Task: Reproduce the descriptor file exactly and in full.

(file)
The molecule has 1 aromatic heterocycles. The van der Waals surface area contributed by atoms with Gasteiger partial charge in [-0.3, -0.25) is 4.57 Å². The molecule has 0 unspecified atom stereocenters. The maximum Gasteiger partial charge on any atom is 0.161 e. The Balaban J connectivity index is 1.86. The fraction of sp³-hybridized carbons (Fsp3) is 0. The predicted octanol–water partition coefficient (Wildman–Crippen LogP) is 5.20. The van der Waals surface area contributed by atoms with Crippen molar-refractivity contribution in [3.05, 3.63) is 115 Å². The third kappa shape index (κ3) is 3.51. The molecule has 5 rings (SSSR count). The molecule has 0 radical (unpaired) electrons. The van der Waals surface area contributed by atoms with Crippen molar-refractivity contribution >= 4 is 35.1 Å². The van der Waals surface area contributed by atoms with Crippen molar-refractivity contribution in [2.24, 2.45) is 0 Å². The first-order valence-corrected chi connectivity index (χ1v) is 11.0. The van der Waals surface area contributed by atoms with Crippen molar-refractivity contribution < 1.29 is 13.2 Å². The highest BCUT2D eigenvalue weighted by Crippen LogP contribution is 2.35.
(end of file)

The molecule has 1 aromatic heterocycles. The van der Waals surface area contributed by atoms with Gasteiger partial charge in [-0.3, -0.25) is 4.57 Å². The molecule has 0 unspecified atom stereocenters. The maximum Gasteiger partial charge on any atom is 0.161 e. The Balaban J connectivity index is 1.86. The fraction of sp³-hybridized carbons (Fsp3) is 0. The predicted octanol–water partition coefficient (Wildman–Crippen LogP) is 5.20. The van der Waals surface area contributed by atoms with Crippen molar-refractivity contribution in [3.05, 3.63) is 115 Å². The third kappa shape index (κ3) is 3.51. The molecule has 5 rings (SSSR count). The molecule has 0 radical (unpaired) electrons. The van der Waals surface area contributed by atoms with Crippen molar-refractivity contribution >= 4 is 35.1 Å². The van der Waals surface area contributed by atoms with Crippen molar-refractivity contribution in [2.24, 2.45) is 0 Å². The first-order valence-corrected chi connectivity index (χ1v) is 11.0. The van der Waals surface area contributed by atoms with Crippen molar-refractivity contribution < 1.29 is 13.2 Å². The highest BCUT2D eigenvalue weighted by Crippen LogP contribution is 2.35.